30. Shumny VК, Veprev SG, Nechiporenko NN, Goryachkovskaya TN, Slynko NM, Kolchanov NA, Peltek SE (2010) A new form of Miscanthus (Chinese silver grass, Miscanthus sinensis–Andersson) as a promising source of cellulosic biomass. Adv Biosci Biotechnol 1:167–170. doi: 10.4236/abb.2010.13023 CrossRefGoogle Scholar
  31. Si S, Chen Y, Fan C, Hu H, Li Y, Huang J, Liao H, Hao B, Li Q, Peng L, Tu Y (2015) Lignin extraction distinctively enhances biomass enzymatic saccharification in hemicelluloses-rich Miscanthus species under various alkali and acid pretreatments. Bioresour Technol 183:248–254. doi: 10.1016/j.biortech.2015.02.031 CrossRefGoogle Scholar
  32. Sousa R Jr, Carvalho ML, Giordano RLC, Giordano RC (2011) Recent trends in the modeling of cellulose hydrolysis. Braz J Chem Eng 28:545–564. doi: 10.1590/S0104-66322011000400001 CrossRefGoogle Scholar
  33. Sun S, Sun S, Cao X, Sun RC (2016) The role of pretreatment in improving the enzymatic hydrolysis of lignocellulosic materials: a review. Bioresour Technol 199:49–58. doi: 10.1016/j.biortech.2015.08.061 CrossRefGoogle Scholar
  34. TAPPI method T222 om-83 (1999) Acid-insoluble lignin in wood and pulp. In: Test methods 1998–1999. TAPPI PressGoogle Scholar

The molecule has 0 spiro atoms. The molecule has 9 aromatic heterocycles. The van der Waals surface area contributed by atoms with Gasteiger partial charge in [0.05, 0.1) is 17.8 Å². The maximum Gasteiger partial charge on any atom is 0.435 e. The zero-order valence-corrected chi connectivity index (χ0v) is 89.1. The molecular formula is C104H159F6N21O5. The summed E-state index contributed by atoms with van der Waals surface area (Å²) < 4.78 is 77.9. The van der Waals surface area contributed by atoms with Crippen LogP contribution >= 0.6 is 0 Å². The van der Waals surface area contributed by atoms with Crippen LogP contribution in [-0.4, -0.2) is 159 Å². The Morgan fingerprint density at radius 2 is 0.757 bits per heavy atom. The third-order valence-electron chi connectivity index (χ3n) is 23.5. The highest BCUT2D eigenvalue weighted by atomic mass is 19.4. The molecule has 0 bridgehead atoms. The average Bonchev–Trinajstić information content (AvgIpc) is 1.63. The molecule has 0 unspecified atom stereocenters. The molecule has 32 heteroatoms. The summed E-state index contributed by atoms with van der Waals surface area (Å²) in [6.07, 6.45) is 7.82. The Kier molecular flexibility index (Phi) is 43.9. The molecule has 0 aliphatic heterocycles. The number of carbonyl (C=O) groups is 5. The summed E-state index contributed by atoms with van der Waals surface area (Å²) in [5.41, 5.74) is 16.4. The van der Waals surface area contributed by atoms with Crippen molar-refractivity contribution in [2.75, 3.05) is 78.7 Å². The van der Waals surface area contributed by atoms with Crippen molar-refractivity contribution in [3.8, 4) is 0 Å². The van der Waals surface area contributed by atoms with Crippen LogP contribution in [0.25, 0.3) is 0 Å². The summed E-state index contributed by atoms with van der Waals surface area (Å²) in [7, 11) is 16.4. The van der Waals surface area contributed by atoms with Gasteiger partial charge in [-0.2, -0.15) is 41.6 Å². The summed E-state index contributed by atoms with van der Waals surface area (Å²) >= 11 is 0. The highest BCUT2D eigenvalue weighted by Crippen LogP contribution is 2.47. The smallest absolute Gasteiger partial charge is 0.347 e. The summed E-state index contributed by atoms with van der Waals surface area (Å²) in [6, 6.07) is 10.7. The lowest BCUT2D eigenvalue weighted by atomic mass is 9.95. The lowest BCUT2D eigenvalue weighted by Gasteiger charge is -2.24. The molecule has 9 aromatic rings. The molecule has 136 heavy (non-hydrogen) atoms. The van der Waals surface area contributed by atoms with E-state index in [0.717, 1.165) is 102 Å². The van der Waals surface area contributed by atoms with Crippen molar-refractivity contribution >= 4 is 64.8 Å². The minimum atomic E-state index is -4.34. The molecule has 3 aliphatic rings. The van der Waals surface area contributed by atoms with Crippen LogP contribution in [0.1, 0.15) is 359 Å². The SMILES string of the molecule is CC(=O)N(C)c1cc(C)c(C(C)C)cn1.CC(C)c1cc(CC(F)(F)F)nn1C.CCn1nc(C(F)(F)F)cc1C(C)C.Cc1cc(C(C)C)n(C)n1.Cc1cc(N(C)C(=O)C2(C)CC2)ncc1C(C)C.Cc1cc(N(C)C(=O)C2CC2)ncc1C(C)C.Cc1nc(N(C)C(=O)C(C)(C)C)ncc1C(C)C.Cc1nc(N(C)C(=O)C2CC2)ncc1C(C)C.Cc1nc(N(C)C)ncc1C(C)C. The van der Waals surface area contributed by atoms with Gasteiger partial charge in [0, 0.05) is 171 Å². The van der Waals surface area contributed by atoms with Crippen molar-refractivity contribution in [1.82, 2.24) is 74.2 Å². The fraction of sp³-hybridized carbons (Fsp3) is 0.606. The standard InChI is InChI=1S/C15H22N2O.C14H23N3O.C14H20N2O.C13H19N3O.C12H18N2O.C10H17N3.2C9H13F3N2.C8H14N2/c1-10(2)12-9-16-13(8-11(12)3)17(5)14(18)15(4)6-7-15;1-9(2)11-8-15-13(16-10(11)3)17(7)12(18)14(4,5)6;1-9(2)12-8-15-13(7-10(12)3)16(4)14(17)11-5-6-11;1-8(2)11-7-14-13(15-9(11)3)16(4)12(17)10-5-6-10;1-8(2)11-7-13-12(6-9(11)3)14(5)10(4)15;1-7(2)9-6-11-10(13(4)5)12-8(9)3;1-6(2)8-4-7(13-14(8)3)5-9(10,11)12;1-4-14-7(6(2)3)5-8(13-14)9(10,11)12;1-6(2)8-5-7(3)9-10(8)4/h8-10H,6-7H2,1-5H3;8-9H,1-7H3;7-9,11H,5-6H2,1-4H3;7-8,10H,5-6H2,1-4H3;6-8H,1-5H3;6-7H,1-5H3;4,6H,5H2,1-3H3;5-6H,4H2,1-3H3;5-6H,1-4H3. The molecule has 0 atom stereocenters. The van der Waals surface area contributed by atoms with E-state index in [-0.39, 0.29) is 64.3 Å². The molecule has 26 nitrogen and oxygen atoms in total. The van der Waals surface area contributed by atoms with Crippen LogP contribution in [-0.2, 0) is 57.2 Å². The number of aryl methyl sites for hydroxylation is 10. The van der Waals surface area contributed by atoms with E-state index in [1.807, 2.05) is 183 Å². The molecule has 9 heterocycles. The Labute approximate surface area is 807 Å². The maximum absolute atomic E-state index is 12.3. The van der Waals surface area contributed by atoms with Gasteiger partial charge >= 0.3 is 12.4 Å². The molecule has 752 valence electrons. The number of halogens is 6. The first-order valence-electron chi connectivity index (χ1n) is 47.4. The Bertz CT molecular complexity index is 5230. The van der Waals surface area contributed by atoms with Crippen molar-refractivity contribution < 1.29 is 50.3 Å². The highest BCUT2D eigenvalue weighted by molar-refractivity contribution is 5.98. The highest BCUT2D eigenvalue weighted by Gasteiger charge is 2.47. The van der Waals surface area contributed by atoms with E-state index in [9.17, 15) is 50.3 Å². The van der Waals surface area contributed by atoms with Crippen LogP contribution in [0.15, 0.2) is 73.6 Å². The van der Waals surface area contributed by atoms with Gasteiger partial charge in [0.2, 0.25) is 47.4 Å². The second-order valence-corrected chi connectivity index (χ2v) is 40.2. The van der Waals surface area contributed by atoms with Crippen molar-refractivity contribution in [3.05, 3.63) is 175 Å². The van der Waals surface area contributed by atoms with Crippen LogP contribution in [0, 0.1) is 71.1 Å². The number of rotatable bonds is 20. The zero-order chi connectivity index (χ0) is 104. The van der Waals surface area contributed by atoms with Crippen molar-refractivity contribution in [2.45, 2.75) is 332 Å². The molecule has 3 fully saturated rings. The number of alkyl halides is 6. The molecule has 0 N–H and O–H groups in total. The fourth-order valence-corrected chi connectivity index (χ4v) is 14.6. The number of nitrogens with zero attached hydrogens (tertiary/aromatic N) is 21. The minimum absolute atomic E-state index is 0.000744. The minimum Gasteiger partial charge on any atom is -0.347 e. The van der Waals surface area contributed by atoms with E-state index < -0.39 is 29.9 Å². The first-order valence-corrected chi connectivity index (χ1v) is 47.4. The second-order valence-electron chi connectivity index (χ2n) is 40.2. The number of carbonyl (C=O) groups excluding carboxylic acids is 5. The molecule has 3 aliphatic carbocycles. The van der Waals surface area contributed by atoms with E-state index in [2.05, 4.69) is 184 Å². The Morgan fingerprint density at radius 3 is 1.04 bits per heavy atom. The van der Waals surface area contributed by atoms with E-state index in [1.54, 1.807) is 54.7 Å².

35. Thygesen A, Oddershede J, Lilholt H, Thomsen AB, Stahl K (2005) On the determination of crystallinity and cellulose content in plant fibres. Cellulose 12:563–576. doi: 10.1007/s10570-005-9001-8 CrossRefGoogle Scholar
  36. Yadav MP, Hicks KB, Johnston DB, Hotchkiss AT, Chau HK, Hanah K (2016) Production of bio-based fiber gums from the waste streams resulting from the commercial processing of corn bran and oat hulls. Food Hydrocoll 53:125–133. doi: 10.1016/j.foodhyd.2015.02.017 CrossRefGoogle Scholar
  37. Ye Z, Berson ER (2011) Kinetic modeling of cellulose hydrolysis with first order inactivation of adsorbed cellulose. Bioresour Technol 102:11194–11199. doi: 10.1016/j.biortech.2011.09.044 CrossRefGoogle Scholar
  38. Yu G, Afzal W, Yang F, Padmanabhan S, Liu Zh, Xie H, Shafy MA, Bella AT, Prausnitz JM (2014) Pretreatment of Miscanthus× giganteus using aqueous ammonia with hydrogen peroxide to increase enzymatic hydrolysis to sugars. J Chem Technol Biotechnol 89:698–706. doi: 10.1002/jctb.4172 CrossRefGoogle Scholar
  39. Zhang Y, Xu B, Zhou W (2014) On a novel mechanistic model for simultaneous enzymatic hydrolysis of cellulose and hemicellulose considering morphology. Biotechnol Bioeng 111:1767–1781. doi: 10.1002/bit.25244 CrossRefGoogle Scholar

Copyright information

© Springer-Verlag GmbH Germany 2017

Authors and Affiliations

  1. 1.Laboratory of Bioconversion, Laboratory of Chemical Engineering Processes and ApparatusesInstitute for Problems of Chemical and Energetic Technologies, Siberian Branch of the Russian Academy of Sciences (IPCET SB RAS)BiyskRussia

Personalised recommendations